Skip to content

Former B.C. Conservative candidate makes common cause with Bernier

Kurt Peats came second in 2013 provincial election, won’t run against Bernier in 2017
hjsdhjlsdfahjkds
Kurt Peats says he’s meeting with former rival Mike Bernier in the lead-up to the 2017 provincial election because the B.C. Conservatives in a state of "disarray."

A former B.C. Conservatives candidate says he’s making common cause with his one-time B.C. Liberal rival.

Kurt Peats, who ran for the B.C. Conservatives in the 2013 provincial election, says he’s setting aside his differences with Peace River South MLA and Education Minister Mike Bernier ahead of the 2017 campaign.     

While he’s not officially endorsing his rival, Peats says he speaks with Bernier regularly and has no plans to run against him.

“It’s much easier to speak truth to power when you’re able to talk to him, as opposed to standing on the outside throwing rocks,” Peats said. “My goal is to assist the people of the South Peace. If I can cooperate with the Liberals this time around by not opposing them, that would probably be the best I can do at this point in time.”

Peats was among the most successful B.C. Conservative candidates in the 2013 election, carrying 27 per cent of the vote and finishing second behind the better-funded Liberals.

The party aimed to offer a right-of-centre alternative to the Christy Clark Liberals, but has been beset with leadership woes and infighting. While the Conservatives could have played an upset role in 2013 by splitting the vote on the right, not a single B.C. Conservative was elected to the legislature.

A call to the party was not returned.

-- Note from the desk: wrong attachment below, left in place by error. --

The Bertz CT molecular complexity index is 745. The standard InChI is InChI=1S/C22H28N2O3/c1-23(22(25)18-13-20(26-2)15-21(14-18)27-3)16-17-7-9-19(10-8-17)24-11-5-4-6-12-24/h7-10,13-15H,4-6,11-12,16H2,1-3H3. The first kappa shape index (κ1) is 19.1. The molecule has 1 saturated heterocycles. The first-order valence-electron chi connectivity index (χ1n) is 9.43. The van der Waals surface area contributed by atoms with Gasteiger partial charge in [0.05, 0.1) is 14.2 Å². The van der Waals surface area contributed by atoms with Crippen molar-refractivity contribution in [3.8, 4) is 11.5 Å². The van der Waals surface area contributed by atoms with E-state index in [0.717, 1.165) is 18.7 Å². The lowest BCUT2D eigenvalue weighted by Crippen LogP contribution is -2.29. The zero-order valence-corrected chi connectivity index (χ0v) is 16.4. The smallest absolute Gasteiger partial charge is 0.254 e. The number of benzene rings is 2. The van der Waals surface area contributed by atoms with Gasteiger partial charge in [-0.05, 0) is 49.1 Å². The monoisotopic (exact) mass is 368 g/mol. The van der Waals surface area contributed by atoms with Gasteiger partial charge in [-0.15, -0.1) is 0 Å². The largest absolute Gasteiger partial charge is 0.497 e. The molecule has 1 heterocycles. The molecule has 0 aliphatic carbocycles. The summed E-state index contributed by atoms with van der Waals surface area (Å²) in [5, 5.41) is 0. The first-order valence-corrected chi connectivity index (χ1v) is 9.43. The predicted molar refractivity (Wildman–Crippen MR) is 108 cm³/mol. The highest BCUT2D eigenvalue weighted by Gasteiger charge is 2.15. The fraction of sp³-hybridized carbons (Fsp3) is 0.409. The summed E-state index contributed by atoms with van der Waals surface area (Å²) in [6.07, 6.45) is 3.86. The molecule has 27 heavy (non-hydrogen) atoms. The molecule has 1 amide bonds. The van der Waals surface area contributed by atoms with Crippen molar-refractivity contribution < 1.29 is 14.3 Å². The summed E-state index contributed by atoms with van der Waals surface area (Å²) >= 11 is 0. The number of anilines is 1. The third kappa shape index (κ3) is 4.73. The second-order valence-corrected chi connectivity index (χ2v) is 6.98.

Peats, who works as a safety and security consultant in the oilpatch, described the party as leaderless and in a state of “total disarray.”

“(They’re) unable to organize themselves and as a result have nothing to offer this election.”  

Bernier said he and Peats live in the same neighbourhood, and after one run-in decided to have coffee and discuss issues facing the region.

“He’s not going to be standing on hilltop getting everyone to vote for me, but he’s not going to be running against me,” Bernier said. “We’re going to be meeting regularly, we’re going to be giving advice back and forth and working on the next campaign that way.”

Peats has not pulled his punches since the election, holding Bernier’s feet to the fire over a campaign pledge to deliver upgrades to the Dawson Creek and District Hospital within his first term. The upgrades have yet to be approved as the proposal continues to wind its way through Northern Health.

Still, Peats said the right-of-centre Liberals presents the best option for conservatives.

“What I said to Mike is I would not oppose him this election, because there is no alternative,” Peats said. “Come next election, if there is a right-of-centre option available, you can bet your bottom dollar that’s where I’m going.”

The B.C. NDP has yet to select a candidate in Peace River South.

British Columbians go to the polls May 9.
 
reporter@dcdn.ca